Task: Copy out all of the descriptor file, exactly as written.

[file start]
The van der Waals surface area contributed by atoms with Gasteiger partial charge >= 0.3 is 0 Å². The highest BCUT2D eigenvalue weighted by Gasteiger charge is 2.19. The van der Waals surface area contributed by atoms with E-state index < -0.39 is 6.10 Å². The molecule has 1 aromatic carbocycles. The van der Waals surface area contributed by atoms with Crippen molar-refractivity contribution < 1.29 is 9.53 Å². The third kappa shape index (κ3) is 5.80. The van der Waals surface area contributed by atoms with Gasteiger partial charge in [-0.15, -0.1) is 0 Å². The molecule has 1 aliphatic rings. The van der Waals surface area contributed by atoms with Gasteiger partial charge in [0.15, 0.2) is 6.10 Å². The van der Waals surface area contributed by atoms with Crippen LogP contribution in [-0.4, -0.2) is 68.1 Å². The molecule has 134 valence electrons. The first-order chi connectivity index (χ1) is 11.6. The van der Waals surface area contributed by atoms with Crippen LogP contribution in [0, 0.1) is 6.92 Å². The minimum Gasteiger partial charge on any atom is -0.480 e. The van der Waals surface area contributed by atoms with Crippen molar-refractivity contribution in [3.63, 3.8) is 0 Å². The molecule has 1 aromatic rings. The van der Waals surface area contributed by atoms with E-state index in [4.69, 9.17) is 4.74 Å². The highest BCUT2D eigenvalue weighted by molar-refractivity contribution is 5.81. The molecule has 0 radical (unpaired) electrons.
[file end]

The van der Waals surface area contributed by atoms with Gasteiger partial charge >= 0.3 is 0 Å². The highest BCUT2D eigenvalue weighted by Gasteiger charge is 2.19. The van der Waals surface area contributed by atoms with E-state index < -0.39 is 6.10 Å². The molecule has 1 aromatic carbocycles. The van der Waals surface area contributed by atoms with Crippen molar-refractivity contribution < 1.29 is 9.53 Å². The third kappa shape index (κ3) is 5.80. The van der Waals surface area contributed by atoms with Gasteiger partial charge in [-0.15, -0.1) is 0 Å². The molecule has 1 aliphatic rings. The van der Waals surface area contributed by atoms with Gasteiger partial charge in [0.15, 0.2) is 6.10 Å². The van der Waals surface area contributed by atoms with Crippen LogP contribution in [-0.4, -0.2) is 68.1 Å². The molecule has 134 valence electrons. The first-order chi connectivity index (χ1) is 11.6. The van der Waals surface area contributed by atoms with Crippen LogP contribution in [0, 0.1) is 6.92 Å². The minimum Gasteiger partial charge on any atom is -0.480 e. The van der Waals surface area contributed by atoms with Crippen molar-refractivity contribution in [3.63, 3.8) is 0 Å². The molecule has 1 aromatic rings. The van der Waals surface area contributed by atoms with E-state index in [4.69, 9.17) is 4.74 Å². The highest BCUT2D eigenvalue weighted by molar-refractivity contribution is 5.81. The molecule has 0 radical (unpaired) electrons.